Remember when you thought spring was finally here and the days of snow and winter were behind us?

Mother Nature is such a tease.

Once again, a massive snowstorm has struck Maine, and like the one that was only a few weeks ago, has taken out the power to hundreds of thousands of customers.

As of 1:50 p.m. April 4, 2024, Central Maine Power had a reported 321,380 without power, which is an increase of about 20,000 customers from 11 a.m. There are a total of 675,603 CMP customers, meaning nearly half are in the dark.

The counties with the most customers without power include Cumberland followed by York.

Versant Power has reported that 15,875 of their customers are without power as of 1:56 p.m. That amount is almost double what was reported around 11 a.m. The majority of those outages are in Hancock County.

According to WMTW, the Nor'Easter has brought not only wet and heavy snow but also strong winds to contribute to the power outages.

The news station even notes that there's a chance the storm could "possibly last into Friday."

The National Weather Service already has reported snowfall totals coming in for the day with some parts of the state exceeding a foot of snow, including Porter, Acton and Wolfeboro.

As of 10:27 a.m. April 4, 2024:

  • Auburn - 7 inches
  • Lewiston - 8 inches
  • Augusta - 8 inches
  • Portland Jetport - 4.5 inches
  • Falmouth - 6.4 inches
  • Sidney - 11 inches
  • Gorham - 8 inches

Expect those numbers to keep going up throughout the day. You can check the National Weather Service for more up-to-date totals.

Central Maine Power noted in a Facebook post that tree limbs covered in the heavy snow are coming down on power lines causing "severe damage." The power company predicted that crews would be working well into the weekend to try and get power back to customers.

In a press release sent out before the storm, CMP said that they had more than 450 line crews and 250 tree crews pre-staged and prepared for the April storm.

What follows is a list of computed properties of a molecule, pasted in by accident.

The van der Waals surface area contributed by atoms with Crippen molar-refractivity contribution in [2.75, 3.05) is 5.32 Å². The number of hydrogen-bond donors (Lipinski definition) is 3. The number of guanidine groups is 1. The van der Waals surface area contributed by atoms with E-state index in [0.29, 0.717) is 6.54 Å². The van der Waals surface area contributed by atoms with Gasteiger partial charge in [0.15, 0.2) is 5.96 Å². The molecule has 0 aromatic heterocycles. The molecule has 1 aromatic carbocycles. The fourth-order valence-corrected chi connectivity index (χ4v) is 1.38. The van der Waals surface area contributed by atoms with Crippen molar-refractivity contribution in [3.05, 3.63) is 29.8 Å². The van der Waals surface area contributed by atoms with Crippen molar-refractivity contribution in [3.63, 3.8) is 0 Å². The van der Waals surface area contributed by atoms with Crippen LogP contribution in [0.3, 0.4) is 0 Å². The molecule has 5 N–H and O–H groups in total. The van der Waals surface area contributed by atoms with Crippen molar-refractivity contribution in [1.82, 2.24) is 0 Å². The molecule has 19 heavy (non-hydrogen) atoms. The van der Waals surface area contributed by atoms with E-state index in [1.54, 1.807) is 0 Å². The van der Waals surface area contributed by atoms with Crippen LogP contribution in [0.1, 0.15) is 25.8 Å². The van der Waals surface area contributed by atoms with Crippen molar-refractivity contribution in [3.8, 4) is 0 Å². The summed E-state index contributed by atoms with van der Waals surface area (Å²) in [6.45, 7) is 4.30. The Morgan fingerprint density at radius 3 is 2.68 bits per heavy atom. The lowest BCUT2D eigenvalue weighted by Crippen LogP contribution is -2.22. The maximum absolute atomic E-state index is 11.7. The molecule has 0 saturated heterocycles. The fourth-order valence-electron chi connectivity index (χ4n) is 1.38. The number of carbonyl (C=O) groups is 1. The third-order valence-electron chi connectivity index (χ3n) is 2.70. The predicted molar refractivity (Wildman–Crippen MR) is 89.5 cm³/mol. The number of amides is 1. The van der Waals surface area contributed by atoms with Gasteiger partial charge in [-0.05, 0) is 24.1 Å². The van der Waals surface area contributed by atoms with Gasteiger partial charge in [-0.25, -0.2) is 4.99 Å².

This Nor'Easter was big enough to get The Weather Channel to come out and report from Portland, too, as one of their meteorologists highlighted the flooding in the area and just how heavy the snow is.

Either way, it's a real mess out there, so if you have to go out, be extra careful. Stay safe, all, and hopefully, for those without power, it will be back on soon.

Who else really wishes it was summer right now?

LOOK: See America's 50 Best Beach Towns

Every beach town has its share of pluses and minuses, which got us thinking about what makes a beach town the best one to live in. To find out, Stacker consulted data from WalletHub, released June 17, 2020, that compares U.S. beach towns. Ratings are based on six categories: affordability, weather, safety, economy, education and health, and quality of life. The cities ranged in population from 10,000 to 150,000, but they had to have at least one local beach listed on TripAdvisor. Read the full methodology here. From those rankings, we selected the top 50. Readers who live in California and Florida will be unsurprised to learn that many of towns featured here are in one of those two states.

Keep reading to see if your favorite beach town made the cut.

Gallery Credit: Keri Wiginton

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